The Right Fears Netanyahu Meeting With Trump

Before his trip to the U.S. Netanyahu will have to announce that new West Bank settlements will be built, not just in the blocs, if he truly has such intentions.

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Benjamin Netanyahu, right, stands next to  Donald Trump during their meeting in New York, September 25, 2016.
Israeli Prime Minister Benjamin Netanyahu, right, will have to take a clear message to his meeting with U.S. President Donald Trump.Credit: HANDOUT/REUTERS

When Yitzhak Rabin, Shimon Peres or Ehud Barak traveled to meet with the president of the United States, many of those on the right were filled with worry: What plans for retreat are they bringing with them to Washington, what dictates are expected – and how will they deal with them? Even the trips by Menachem Begin and Yitzhak Shamir raised fears, mostly because of the suspicions as to their ability to hold their ground – and as for Begin, these suspicions were justified.

Interestingly, it is actually Prime Minister Benjamin Netanyahu, who does not stand out in his steadfastness even in the face of minor functionaries from his own party, who relatively and honorably withstood the pressures of the Obama administration, manipulated the president more than once and even appeared before the two Houses of Congress. The sulking by the opposition, and the local and American media, did not deter Netanyahu – nor did the rupture that the Foreign Ministry and intelligence community predicted.

So why now, on the eve of his trip to meet a declared ally such as Donald Trump, has the latent suspicion, even in Likud, arisen again: that this time Netanyahu might well ask the president what he thinks about annexing settlement blocs only – and he will receive a positive response, and when he returns he will present it as Trumps plan. The same Trump who, as Netanyahu has said, will be the friendliest U.S. president to Israel of all time.

When he announced the construction of some 5,500 housing units, Netanyahu emphasized that almost all would be built in the settlement blocs. He even hinted that the new administration in Washington was aware of the announcement in advance. Here is the trap: If coordination did exist, then Netanyahu sketched out in the new awareness in Washington the maximum he is aspiring to, a maximum that Yair Lapid and Isaac Herzog can both claim for themselves.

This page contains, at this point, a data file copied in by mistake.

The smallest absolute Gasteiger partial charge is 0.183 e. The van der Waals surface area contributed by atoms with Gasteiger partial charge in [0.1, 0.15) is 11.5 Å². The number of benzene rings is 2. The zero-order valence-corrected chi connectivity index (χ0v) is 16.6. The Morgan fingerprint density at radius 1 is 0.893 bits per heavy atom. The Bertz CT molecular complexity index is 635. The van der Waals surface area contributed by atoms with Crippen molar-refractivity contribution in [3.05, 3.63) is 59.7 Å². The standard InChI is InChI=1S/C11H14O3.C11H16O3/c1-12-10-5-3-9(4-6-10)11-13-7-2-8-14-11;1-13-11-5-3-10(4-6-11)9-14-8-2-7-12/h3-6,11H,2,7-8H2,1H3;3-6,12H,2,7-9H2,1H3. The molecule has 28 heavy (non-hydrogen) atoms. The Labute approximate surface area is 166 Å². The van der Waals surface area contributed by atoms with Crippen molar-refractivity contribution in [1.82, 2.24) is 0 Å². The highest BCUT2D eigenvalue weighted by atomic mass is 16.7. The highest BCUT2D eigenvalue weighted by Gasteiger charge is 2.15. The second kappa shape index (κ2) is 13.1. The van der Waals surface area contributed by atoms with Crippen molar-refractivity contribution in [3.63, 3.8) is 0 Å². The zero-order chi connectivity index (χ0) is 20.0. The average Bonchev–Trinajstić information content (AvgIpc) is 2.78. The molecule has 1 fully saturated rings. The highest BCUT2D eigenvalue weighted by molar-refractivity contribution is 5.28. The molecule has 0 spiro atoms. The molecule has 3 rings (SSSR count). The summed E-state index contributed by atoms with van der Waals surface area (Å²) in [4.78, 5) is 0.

If over the years Trump has heard from his friends and family about the rights of Jews to settlement and sovereignty in their entire homeland, now comes the prime minister of the Jewish state and declares, to the presidents complete surprise, that he will be satisfied with the blocs, which are just a few percent of the territory of Judea and Samaria. Beit El, which Trump contributed to its development – as did his son-in-law – with his own money, is outside the blocs.

To the best of my knowledge, Netanyahu was asked about these suspicions. His answer: I did not intend that at all. If he truly did not have that intention, then he will have to prove it. Before his trip he will have to announce that new communities will be built, and in the rest of the settlements, not just in the blocs, thousands of housing units will be built. If he does not do so, this will serve as an admission that he truly does have such intentions, and the border of the blocs is the border he is promoting.

When this framework is presented to Trump, he will give it his blessing. If Netanyahu is not afraid of a Hamas state that from the hilltops of Judea and Samaria dominates the population centers of his country, then why should the president of the United States worry about it?

If we have in the White House, as Netanyahu says, a friend unlike any other who came before him, then why not try to enlist him (in addition to canceling the Iranian nuclear agreement) to achieve goals that are much more crucial than building in the settlement blocs, such as ending U.S. support for the establishment of a Palestinian terrorist state in Judea and Samaria, and American support in the United Nations Security Council for the annexation of Area C.

It is reasonable to assume that at this stage in the Trump presidency it is possible to gain his support for these strategic goals, and even for more ambitious ones. But Netanyahu, as far as is known, does not intend to present them. The leadership of Likud and Habayit Hayehudi are aware of this.

In the few days remaining before his trip, they must make it clear to Netanyahu that he has a mandate to present – and achieve – these attainable goals. If not, the coalition will be dismantled and he may very well lose the only thing he really cares about: his position as prime minister.

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